People are extremely complicated. Tone of voice, the words that are selected, body language are all intended to communicate a particular message; and it's not always the message spelt out by the words. There's the 'basic message' and then there's the one hidden 'between the lines'.
In the context of a coaching session, someone may tentatively hint at what they mean, for fear that what they've said will get back to their boss. They may down-play their struggles so they don't come across as weak. There's sarcasm, metaphors, analogies, irony; in fact, we rarely simply 'say' what we mean.
This is why clarifying questions are crucial to the success of any coaching session. Questions that help to refine, not just what the coachee intended to say, but whether that basic message aligns with their true feelings.
Most people use this technique as part of their everyday discourse, but in coaching the stakes are much higher, as a simple misunderstanding can completely derail the coaching process.
The most obvious trap is assuming that you have understood what the coachee meant and failing to clarify at all. The risk of this builds as the coaching relationship grows. Getting to know a client better means you are less likely to misunderstand them, but the chances of assuming you’ve understood instead of asking a clarifying question are also higher.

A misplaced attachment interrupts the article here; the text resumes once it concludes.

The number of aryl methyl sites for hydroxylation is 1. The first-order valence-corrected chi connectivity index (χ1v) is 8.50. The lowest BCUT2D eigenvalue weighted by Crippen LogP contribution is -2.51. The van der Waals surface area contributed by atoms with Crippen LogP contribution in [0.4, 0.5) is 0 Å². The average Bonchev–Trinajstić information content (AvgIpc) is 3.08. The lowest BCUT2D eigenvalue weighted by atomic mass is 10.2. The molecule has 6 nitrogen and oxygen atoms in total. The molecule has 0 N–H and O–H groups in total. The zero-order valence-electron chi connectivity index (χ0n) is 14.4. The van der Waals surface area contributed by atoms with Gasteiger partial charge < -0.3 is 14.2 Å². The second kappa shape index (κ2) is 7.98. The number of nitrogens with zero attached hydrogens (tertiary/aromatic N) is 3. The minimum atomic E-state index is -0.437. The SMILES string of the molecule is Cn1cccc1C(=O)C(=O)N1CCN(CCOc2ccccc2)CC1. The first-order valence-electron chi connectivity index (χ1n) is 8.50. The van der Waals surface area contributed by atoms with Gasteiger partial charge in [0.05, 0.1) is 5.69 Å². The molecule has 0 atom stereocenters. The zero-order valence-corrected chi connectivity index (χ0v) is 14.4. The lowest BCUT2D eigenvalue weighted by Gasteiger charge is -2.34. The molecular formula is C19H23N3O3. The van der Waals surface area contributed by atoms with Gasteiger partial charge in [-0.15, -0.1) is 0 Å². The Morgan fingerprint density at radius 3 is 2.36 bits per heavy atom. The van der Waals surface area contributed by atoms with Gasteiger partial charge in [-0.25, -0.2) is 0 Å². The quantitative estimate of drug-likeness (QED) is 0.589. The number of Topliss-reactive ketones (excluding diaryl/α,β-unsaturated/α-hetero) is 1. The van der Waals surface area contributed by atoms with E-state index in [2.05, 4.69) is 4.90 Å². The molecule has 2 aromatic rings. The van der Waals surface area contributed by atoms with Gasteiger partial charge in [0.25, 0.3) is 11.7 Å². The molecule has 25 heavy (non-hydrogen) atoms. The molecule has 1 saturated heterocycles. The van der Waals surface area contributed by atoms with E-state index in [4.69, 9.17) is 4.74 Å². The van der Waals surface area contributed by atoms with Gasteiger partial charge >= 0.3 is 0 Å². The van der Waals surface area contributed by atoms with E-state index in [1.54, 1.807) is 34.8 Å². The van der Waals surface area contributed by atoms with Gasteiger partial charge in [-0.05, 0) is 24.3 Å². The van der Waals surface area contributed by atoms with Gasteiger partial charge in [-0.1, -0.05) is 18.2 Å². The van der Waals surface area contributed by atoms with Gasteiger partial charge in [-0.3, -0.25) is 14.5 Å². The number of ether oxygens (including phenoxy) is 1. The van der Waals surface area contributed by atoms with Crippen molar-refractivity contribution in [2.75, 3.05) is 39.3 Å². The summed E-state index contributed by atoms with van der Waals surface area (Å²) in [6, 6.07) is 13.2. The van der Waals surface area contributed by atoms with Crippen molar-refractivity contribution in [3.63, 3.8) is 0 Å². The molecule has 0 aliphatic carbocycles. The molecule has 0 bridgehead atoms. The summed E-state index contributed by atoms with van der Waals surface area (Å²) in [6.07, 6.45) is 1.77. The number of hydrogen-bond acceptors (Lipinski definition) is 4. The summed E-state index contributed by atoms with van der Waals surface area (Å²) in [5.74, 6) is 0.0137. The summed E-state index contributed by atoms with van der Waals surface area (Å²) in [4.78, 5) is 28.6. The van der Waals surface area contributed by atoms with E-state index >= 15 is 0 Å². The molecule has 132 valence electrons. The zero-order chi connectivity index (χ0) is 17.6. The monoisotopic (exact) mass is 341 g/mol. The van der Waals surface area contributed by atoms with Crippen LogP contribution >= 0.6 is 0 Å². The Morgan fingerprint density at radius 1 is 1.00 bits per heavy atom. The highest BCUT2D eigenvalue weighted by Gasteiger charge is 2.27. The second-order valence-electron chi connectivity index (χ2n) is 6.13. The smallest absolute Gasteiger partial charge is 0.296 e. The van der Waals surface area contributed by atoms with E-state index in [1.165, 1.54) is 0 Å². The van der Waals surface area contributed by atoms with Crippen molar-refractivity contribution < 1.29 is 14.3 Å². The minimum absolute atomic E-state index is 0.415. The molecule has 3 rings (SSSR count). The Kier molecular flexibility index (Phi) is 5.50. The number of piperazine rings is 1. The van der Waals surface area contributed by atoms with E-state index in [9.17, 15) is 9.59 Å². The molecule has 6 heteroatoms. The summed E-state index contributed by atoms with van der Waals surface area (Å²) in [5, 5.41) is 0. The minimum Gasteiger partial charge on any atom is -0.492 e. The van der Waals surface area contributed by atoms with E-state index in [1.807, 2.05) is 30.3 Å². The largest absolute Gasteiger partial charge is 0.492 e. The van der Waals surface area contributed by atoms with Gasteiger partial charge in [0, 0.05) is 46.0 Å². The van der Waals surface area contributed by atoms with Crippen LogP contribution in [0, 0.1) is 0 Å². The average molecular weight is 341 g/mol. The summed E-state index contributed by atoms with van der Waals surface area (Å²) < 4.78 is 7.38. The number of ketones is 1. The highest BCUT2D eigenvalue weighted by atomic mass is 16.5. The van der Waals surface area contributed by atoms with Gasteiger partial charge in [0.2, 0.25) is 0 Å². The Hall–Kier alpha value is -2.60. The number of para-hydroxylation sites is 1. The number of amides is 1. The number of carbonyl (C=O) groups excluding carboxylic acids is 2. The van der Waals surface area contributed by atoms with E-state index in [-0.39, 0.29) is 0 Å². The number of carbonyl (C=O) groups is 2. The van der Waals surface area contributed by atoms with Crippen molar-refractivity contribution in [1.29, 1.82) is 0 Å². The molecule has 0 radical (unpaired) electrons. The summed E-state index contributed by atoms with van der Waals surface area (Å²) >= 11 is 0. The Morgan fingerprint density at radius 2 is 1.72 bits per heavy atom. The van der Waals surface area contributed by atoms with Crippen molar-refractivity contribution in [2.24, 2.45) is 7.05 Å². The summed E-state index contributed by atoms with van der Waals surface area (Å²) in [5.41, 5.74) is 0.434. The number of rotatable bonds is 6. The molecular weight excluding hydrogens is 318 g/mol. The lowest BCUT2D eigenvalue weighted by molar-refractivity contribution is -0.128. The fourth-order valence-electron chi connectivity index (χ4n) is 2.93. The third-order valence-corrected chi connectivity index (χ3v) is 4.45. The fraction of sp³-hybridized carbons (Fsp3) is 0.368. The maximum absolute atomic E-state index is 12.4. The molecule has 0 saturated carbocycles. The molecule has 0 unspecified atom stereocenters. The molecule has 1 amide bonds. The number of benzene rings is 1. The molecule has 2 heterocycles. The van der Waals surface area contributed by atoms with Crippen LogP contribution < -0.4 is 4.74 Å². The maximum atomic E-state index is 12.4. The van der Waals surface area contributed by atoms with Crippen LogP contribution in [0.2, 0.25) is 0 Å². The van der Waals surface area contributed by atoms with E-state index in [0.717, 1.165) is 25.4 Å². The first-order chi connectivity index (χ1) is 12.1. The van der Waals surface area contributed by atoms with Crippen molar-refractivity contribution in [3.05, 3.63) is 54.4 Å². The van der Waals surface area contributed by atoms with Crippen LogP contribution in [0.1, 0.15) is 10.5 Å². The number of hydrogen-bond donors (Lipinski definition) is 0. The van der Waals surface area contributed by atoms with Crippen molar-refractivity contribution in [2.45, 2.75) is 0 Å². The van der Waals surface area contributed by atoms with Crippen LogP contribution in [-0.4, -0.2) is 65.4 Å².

The second trap lies in how you ask the clarifying question. For example, Frank (the coachee) has just taken on a new, managerial role. During a coaching session he says:
“I’m not feeling very comfortable in this position, if I’m honest.”
In a previous session that took place before Frank was given the promotion, he cited the increased workload as one of his main fears about accepting the position. So, the coach responds:
“Ok; is that because of the increased workload?”
The question is intended to clarify what the client means, but the wording contains a built-in assumption. If the answer is ‘yes’ then this isn’t really a problem. However, if the answer is ‘no’ there are two main threats to the success of the session:
Frank agrees out of politeness
Frank says ‘no’ and clarifies, but now feels less confident that his coach understands him. (If the ‘leading question’ hits a particularly raw nerve, it could even lead to the client being upset or angry)
Clarifying questions should always be open and invite the coachee to explain their issue in their own words. Strong, successful coaching relationships are built on trust which, in turn, comes from the client feeling understood. It may not always feel necessary to ask a clarifying question, but asking them offers reassurance to the client as well as avoiding a breakdown in communication.